Risk vs Safety Event Classification

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Michael Van Ornum
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Risk vs Safety Event Classification

Our event reporting tool is used by three principle stakeholders: Risk management, Performance Improvement, and Medication Safety. When documenting some recent events, we have become aware that the interests of these key stakeholders are sometimes at cross-purposes.

Risk management would like to see clear causation before making an assessment of harm. Their definition is quite conservative with an eye towards the legal risks and discoverability of the event review process. Their driving question tends towards, "Is our institution responsible for causing harm?"

Medication Safety tends to take a more liberal approach to classification, often viewing the event as an archetype with multiple diverging outcomes. An event with a significant contribution to a harm outcome, as opposed to direct causation, is often used to drive the underlying question, "What can we learn from this?".

PI falls somewhere in the middle, often aligned with medication safety, looking for the answer, "What can we do about this event with the resources available."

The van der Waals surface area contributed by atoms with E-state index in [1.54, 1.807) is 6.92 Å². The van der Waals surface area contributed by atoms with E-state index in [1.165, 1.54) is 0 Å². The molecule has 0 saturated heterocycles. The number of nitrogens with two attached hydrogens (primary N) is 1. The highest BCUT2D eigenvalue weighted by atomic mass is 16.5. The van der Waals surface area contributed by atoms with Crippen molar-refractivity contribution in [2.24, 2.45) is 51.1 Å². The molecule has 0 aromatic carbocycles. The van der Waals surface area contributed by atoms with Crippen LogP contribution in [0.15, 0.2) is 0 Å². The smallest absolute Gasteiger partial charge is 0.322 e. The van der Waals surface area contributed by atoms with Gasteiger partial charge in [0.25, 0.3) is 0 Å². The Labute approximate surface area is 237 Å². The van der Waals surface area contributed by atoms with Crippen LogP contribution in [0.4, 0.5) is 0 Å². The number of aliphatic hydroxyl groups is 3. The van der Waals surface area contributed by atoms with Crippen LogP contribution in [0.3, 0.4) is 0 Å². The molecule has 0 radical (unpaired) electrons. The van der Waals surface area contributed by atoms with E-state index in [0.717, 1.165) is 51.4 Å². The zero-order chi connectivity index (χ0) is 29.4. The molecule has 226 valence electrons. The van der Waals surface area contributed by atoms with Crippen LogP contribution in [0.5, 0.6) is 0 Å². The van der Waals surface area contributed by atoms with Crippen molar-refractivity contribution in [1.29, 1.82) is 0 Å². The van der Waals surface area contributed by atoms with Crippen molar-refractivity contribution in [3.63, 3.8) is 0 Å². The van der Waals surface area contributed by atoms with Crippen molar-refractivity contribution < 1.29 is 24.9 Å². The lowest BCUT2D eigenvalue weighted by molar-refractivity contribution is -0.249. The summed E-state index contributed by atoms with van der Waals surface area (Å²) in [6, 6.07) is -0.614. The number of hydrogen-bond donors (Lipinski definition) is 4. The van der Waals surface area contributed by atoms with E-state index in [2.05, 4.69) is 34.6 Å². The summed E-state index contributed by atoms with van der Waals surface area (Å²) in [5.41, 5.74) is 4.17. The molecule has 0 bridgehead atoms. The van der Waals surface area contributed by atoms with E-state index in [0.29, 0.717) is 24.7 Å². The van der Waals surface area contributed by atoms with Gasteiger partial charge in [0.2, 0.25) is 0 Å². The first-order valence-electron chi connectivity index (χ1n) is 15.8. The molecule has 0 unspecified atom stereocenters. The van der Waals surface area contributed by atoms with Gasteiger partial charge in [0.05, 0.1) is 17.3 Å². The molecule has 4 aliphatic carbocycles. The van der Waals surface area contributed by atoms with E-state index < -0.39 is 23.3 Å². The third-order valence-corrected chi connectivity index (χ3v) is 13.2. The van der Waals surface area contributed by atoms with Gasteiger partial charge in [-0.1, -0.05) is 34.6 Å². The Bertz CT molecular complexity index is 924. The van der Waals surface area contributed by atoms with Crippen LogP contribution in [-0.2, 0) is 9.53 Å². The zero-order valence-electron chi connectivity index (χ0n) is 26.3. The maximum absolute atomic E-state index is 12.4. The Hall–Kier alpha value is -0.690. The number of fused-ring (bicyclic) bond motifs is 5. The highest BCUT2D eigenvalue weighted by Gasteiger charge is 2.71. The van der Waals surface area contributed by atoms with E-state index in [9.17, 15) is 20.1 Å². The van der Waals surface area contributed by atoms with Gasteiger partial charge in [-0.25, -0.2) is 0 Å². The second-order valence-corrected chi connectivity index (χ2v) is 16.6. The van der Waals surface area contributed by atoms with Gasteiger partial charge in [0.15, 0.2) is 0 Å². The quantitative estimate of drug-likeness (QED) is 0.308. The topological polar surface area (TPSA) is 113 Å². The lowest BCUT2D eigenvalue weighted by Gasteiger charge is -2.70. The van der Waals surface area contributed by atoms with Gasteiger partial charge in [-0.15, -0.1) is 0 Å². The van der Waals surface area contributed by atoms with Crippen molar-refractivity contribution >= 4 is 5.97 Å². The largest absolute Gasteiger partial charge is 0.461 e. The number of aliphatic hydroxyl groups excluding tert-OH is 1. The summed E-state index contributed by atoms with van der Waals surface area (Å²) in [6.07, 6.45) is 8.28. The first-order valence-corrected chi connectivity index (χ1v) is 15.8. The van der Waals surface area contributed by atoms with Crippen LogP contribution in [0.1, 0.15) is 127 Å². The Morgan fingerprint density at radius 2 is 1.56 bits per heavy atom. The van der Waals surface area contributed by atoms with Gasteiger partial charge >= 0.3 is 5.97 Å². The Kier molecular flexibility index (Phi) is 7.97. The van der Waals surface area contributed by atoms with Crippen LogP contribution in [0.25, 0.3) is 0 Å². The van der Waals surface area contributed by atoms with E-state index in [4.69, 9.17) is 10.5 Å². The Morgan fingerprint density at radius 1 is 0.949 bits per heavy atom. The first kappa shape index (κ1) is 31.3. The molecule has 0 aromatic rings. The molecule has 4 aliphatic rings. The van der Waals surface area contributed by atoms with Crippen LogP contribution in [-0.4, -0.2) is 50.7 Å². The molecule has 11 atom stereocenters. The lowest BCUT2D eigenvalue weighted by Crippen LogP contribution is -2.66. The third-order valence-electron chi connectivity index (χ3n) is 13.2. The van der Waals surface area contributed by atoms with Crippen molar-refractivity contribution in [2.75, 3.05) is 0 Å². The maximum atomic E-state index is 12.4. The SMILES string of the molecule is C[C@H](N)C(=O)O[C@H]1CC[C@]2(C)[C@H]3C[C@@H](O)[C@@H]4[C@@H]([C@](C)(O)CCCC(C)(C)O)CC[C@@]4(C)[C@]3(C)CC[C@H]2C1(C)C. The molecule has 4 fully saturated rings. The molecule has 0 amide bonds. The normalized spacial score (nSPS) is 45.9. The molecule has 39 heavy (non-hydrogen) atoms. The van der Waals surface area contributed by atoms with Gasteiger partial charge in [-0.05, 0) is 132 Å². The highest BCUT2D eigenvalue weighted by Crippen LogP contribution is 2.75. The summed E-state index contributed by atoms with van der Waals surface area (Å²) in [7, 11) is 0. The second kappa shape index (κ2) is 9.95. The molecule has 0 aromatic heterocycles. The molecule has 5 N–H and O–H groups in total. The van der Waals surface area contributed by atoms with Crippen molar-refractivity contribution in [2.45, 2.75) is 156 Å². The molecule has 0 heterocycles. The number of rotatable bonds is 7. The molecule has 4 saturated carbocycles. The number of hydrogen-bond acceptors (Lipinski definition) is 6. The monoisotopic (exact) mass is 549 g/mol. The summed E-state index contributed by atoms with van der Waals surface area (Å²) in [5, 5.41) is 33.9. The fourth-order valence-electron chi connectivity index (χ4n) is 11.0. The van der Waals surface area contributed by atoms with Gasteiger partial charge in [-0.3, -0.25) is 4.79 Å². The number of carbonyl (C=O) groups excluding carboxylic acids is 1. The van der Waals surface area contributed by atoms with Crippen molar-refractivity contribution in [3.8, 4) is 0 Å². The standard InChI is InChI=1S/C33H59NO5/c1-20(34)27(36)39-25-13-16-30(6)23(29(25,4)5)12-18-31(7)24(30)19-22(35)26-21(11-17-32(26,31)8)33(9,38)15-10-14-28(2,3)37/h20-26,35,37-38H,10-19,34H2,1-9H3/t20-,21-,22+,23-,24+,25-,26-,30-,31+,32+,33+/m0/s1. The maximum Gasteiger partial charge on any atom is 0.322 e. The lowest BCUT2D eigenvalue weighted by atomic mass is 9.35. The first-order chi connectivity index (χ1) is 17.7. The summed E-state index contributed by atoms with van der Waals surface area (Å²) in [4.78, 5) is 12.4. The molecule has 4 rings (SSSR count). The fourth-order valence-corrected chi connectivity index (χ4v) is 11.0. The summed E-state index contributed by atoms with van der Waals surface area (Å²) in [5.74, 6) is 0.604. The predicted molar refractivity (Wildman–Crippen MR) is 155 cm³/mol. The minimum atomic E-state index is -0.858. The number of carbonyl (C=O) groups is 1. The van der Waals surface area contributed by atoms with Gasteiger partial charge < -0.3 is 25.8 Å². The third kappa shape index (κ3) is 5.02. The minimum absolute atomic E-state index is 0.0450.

For example, a (fictional) event occurs with a hospice patient where ten times the usual opiate dose is administered. The patient's respirations slow, then cease, and the patient expires in a matter of hours.

Risk may say, "The patient was on hospice and was expected to pass away. We cannot know that the event caused the patient's demise."

Performance improvement may say, "A deviation from generally accepted practices occurred which likely contributed to, but did not alter, the patient's known outcome. While not a serious event in this case, it should be examined further for apparent causes."

Medication safety may say, "A deviation from generally accepted practices occurred which likely made a significant contribution to the patient's outcome. This deviation has been known to be serious in other cases reported in literature and should be treated as a serious event. Root causes should be investigated."

It is difficult for one tool to serve several masters. Granted, these are oversimplifications of departmental interests which are not applicable to all institutions. Assuming these stereotypes exist, how are conflicts resolved in your institution, when they do occur, between the need for event exploration and learning versus documentation that could be a liability and risk to the institution?

Is there a protected area for medication safety event classification versus the risk management documentation and categorization that is discoverable?

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